Cuttin’ a Rug

  • Drama
  • By John Byrne
  • Directed by Caroline Paterson
  • Cast includes: Paul-James Corrigan, Ryan Fletcher, Louise McCarthy, Helen Mallon
  • Citizens Theatre, Glasgow
  • Until 4th March 2017
  • Review by Marine Furet
  • 13 February 2017
Cuttin' a Rug
3.0Reviewer's Rating

After bringing The Slab Boys back to the stage in 2015, the Citizens launches a new production of Cuttin’ a Rug, the middle part of John Byrne’s trilogy.

The scene is set in Paisley, in the 1950s. We follow the adventures of Phil (Ryan Fletcher) and Spanky (Paul-James Corrigan), two young men working as slab boys for a carpet factory. As Cuttin’ a Rug begins, a few hours after the end of the first play, Phil has just lost his job, and the protagonists are about to attend the staff party. Everything and everyone can be the butt of a joke to the duo, especially their colleagues, weak Hector (Scott Fletcher) and Alan (Shaun Miller), a boy from a wealthier background. Ryan Fletcher and Paul-James Corrigan excel in giving their characters an air of wry cruelty.

Caroline Paterson’s production goes to great lengths to recreate the feverish atmosphere and exuberant mood that precede the staff party, throwing in musical interludes stylishly choreographed by EJ Boyle. Picture a noisy crowd of youngsters outshining Elvis Presley’s signature quiff and dance moves to the sound of rock and roll classics. Facing the audience, men and women pout, put on an extra touch of lipstick, compare outfits or tug on their tights, in a sequence of almost uninterrupted banter.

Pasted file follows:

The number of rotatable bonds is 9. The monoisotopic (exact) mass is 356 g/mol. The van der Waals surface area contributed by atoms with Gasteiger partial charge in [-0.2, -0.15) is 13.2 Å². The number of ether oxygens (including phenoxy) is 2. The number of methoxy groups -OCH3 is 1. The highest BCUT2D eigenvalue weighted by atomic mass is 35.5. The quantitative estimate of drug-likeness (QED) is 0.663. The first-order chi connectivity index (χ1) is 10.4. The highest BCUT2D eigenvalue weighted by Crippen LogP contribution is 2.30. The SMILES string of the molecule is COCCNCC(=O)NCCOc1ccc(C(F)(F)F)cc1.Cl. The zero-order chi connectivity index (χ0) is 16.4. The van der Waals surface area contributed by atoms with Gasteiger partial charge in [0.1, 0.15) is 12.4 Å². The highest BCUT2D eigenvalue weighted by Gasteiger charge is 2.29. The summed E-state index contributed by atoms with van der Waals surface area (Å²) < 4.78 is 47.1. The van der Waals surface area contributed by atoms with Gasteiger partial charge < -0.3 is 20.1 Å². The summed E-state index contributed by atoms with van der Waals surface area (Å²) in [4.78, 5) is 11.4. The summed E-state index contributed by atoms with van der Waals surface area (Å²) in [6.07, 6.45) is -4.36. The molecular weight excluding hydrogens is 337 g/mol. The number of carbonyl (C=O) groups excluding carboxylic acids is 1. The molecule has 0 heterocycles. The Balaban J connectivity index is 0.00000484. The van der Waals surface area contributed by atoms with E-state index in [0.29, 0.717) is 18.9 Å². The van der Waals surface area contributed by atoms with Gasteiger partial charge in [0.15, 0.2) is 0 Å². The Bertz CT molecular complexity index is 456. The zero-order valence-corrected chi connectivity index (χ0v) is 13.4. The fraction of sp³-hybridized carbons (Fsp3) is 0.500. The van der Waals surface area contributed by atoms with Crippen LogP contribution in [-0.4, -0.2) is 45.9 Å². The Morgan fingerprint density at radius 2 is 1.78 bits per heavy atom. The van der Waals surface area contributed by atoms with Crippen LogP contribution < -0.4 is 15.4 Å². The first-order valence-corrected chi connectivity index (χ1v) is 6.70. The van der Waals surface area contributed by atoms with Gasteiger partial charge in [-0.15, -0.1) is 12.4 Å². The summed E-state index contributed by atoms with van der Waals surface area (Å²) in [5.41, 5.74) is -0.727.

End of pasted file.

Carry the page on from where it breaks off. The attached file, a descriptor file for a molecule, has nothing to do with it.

Friends and rivals Bernadette (Louise McCarthy) and Lucille (Helen Mallon) steal the scene from their male counterparts, exchanging backhanded compliments and biting remarks about their dresses or their respective suitors. Their fragmented conversations outline the protagonists’ secret ambitions and aborted dreams, all embodied by a flamboyant cast.

Comes the second half of the play, in which we hear the echoes of the on-going party, which, like any party worthy of the name, unfolds, with its succession of drama, heartbreaks, petty fighting and betrayals. Underpinning the jokes and bickering is an edge of bitterness and disillusionment, which the production captures successfully, but without ever quite preparing us for the event that concludes the evening. The mood of dark comedy that dominates the play leaves little time or space for sentimentality, and can also leave you quite cold as a result. But if you are looking for two hours of black humour, then this is certainly a party worth attending.

About The Author

Profile photo of Marine Furet

Marine Furet is a student of English literature at the University of Glasgow. She hails from France, but enjoys all things British from Shakespeare to Virginia Woolf. She loves going to shows of all sorts, ranging from classic plays to contemporary productions. She is also very interested in Spanish and Latin American literature, and occasionally teaches French.

Comment

Your email address will not be published.